Q. Did you say Neal would be starting at right tackle?

JOE SCHOEN: I’m not saying starting. Yeah, we are going to — we are going to work him at right tackle, yes, knowing he has versatility to play left or play guard, which was attractive to us.

Q. Kayvon at the Combine said you gave him a hard time in interviews to see if he could handle it. What has been your impression of him?

JOE SCHOEN: Yeah, we spent a lot of time with him. We met with him at the Combine, I flew out there for his pro day along with a couple other individuals, and we had him in here for a visit.

He’s a very outgoing individual. He’s got a lot of personality. I’m sure you guys will enjoy your time with him meeting him, but a really good kid, likeable kid, works hard.

We had a good — Brian and I had several conversations with some of his coaches the last couple of days. We FaceTimed him last weekend and we got to know the kid maybe more than any player in this draft. Liked the personality and liked the player.

Q. You say you got to know him more than any other player in the draft. Is that because there was more you needed to know about him and how that personality would fit here?

JOE SCHOEN: Yeah, and it worked out that way, too, that I was able to get to his pro day and go to dinner with him. You can only do with so many players during that time, he was one of the players I was able to go to dinner with at a pro day, plus spend time with him here, plus at a Combine. There’s a lot of players and only so much amount of time.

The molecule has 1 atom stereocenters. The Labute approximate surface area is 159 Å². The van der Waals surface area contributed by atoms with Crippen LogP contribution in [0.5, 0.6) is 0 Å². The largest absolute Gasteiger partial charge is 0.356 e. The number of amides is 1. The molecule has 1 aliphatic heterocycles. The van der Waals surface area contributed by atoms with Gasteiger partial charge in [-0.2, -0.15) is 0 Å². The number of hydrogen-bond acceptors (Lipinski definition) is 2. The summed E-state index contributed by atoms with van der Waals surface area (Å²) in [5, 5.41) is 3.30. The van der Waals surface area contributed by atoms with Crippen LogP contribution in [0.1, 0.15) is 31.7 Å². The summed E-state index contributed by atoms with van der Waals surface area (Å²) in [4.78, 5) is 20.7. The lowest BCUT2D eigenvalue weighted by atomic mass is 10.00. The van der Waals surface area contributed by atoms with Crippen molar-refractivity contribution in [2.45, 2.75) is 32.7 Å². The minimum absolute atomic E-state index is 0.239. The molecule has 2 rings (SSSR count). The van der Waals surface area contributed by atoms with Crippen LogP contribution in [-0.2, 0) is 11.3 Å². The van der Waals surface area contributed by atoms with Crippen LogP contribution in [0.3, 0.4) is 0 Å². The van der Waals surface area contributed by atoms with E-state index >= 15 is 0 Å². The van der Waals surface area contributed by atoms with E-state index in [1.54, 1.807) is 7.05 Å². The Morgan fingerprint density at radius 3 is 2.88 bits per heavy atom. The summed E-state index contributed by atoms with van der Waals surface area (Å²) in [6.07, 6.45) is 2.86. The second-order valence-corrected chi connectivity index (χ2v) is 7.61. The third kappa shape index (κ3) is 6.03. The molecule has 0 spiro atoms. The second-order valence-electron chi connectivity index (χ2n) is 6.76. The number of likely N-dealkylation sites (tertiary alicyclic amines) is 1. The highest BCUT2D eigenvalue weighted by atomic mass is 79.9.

Evan Neal is the same way. Had dinner with him here. I wasn’t able to go to pro day because of the owners meetings, but we had him in the room at the Combine too. A lot of very good interactions with both prospects.

Q. The physical traits that stood out to you about Kayvon and about Evan, what stood out?

BRIAN DABOLL: They both have good size, good length. Kayvon is quick off the ball. I think he has a wide variety of pass rush moves, but he can also set an edge for us on our defense, and it’s no secret we play multiple schemes with Wink as our defensive coordinator, and we envision Kayvon being able to do a lot of different things for us. He’s going to have to come in here and earn it, but a productive player the time he’s been at Oregon.

Evan has played multiple positions. He’s long — it takes a guy the long route to go to the quarterback. He’s got long arms. He’s a big, massive man, played multiple positions, had a lot of people down at Alabama that I trust and had a lot confidence in him and had a lot of good things to say about him and along with Bobby Johnson and Tony Sparano, the guys that have looked at him, we thought very highly of him.

Again, this situation that came up, Joe and I, we’ve been meeting the last three or four nights going through as many different scenarios as we can. He carries these magnets in his pockets and pulls them out. He had them in the draft room and moving them around and all that, and we did as many different scenarios as we could. I thought we were well-prepared for tonight, and when it fell the way it fell, we already had that in the plan.

Q. Brian, people think that the Giants stepped into pretty much the best-case scenario. How would you describe how the top of the Draft went?

BRIAN DABOLL: I credit Joe and his staff, along with the coaches, everyone putting so much time and effort. Even till last week, we were watching some guys in my office, Joe and myself and about eight other people for seemed like 12 hours a day, we just watched three guys.

We’re excited about what we have. Again, a lot of work to do with these guys. There always is when you draft young guys and come into your program, but certainly excited with their talent and also the type of people that they are.